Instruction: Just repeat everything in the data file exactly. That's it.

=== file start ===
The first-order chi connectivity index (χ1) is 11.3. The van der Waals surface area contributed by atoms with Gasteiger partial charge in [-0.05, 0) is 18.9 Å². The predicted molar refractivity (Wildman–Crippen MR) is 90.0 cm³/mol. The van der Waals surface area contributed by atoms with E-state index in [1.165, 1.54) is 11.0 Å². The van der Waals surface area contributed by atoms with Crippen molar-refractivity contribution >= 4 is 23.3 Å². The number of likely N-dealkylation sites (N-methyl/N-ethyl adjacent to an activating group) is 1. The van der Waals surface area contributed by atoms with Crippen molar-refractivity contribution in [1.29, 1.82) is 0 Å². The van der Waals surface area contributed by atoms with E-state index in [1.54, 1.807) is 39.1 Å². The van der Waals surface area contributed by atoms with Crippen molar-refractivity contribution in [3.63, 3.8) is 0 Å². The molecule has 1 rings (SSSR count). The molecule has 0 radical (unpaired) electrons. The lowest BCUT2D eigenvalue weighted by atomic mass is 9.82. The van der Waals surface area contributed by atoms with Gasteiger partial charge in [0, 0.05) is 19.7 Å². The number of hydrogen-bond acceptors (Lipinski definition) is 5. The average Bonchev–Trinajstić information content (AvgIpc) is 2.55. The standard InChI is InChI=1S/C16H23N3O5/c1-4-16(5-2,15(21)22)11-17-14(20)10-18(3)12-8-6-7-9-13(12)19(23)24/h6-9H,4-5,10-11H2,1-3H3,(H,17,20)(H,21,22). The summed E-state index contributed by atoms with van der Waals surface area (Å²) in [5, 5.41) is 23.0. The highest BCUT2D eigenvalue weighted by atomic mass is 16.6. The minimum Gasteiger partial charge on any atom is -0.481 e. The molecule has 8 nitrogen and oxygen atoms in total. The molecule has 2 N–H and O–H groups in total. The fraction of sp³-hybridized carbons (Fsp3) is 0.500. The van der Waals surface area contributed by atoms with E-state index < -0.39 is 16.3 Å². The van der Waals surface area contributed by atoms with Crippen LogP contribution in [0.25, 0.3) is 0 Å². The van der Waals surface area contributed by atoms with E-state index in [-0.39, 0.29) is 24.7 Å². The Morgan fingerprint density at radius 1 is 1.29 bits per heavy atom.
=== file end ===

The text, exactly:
The first-order chi connectivity index (χ1) is 11.3. The van der Waals surface area contributed by atoms with Gasteiger partial charge in [-0.05, 0) is 18.9 Å². The predicted molar refractivity (Wildman–Crippen MR) is 90.0 cm³/mol. The van der Waals surface area contributed by atoms with E-state index in [1.165, 1.54) is 11.0 Å². The van der Waals surface area contributed by atoms with Crippen molar-refractivity contribution >= 4 is 23.3 Å². The number of likely N-dealkylation sites (N-methyl/N-ethyl adjacent to an activating group) is 1. The van der Waals surface area contributed by atoms with Crippen molar-refractivity contribution in [1.29, 1.82) is 0 Å². The van der Waals surface area contributed by atoms with E-state index in [1.54, 1.807) is 39.1 Å². The van der Waals surface area contributed by atoms with Crippen molar-refractivity contribution in [3.63, 3.8) is 0 Å². The molecule has 1 rings (SSSR count). The molecule has 0 radical (unpaired) electrons. The lowest BCUT2D eigenvalue weighted by atomic mass is 9.82. The van der Waals surface area contributed by atoms with Gasteiger partial charge in [0, 0.05) is 19.7 Å². The number of hydrogen-bond acceptors (Lipinski definition) is 5. The average Bonchev–Trinajstić information content (AvgIpc) is 2.55. The standard InChI is InChI=1S/C16H23N3O5/c1-4-16(5-2,15(21)22)11-17-14(20)10-18(3)12-8-6-7-9-13(12)19(23)24/h6-9H,4-5,10-11H2,1-3H3,(H,17,20)(H,21,22). The summed E-state index contributed by atoms with van der Waals surface area (Å²) in [5, 5.41) is 23.0. The highest BCUT2D eigenvalue weighted by atomic mass is 16.6. The minimum Gasteiger partial charge on any atom is -0.481 e. The molecule has 8 nitrogen and oxygen atoms in total. The molecule has 2 N–H and O–H groups in total. The fraction of sp³-hybridized carbons (Fsp3) is 0.500. The van der Waals surface area contributed by atoms with E-state index < -0.39 is 16.3 Å². The van der Waals surface area contributed by atoms with Crippen LogP contribution in [0.25, 0.3) is 0 Å². The van der Waals surface area contributed by atoms with E-state index in [-0.39, 0.29) is 24.7 Å². The Morgan fingerprint density at radius 1 is 1.29 bits per heavy atom.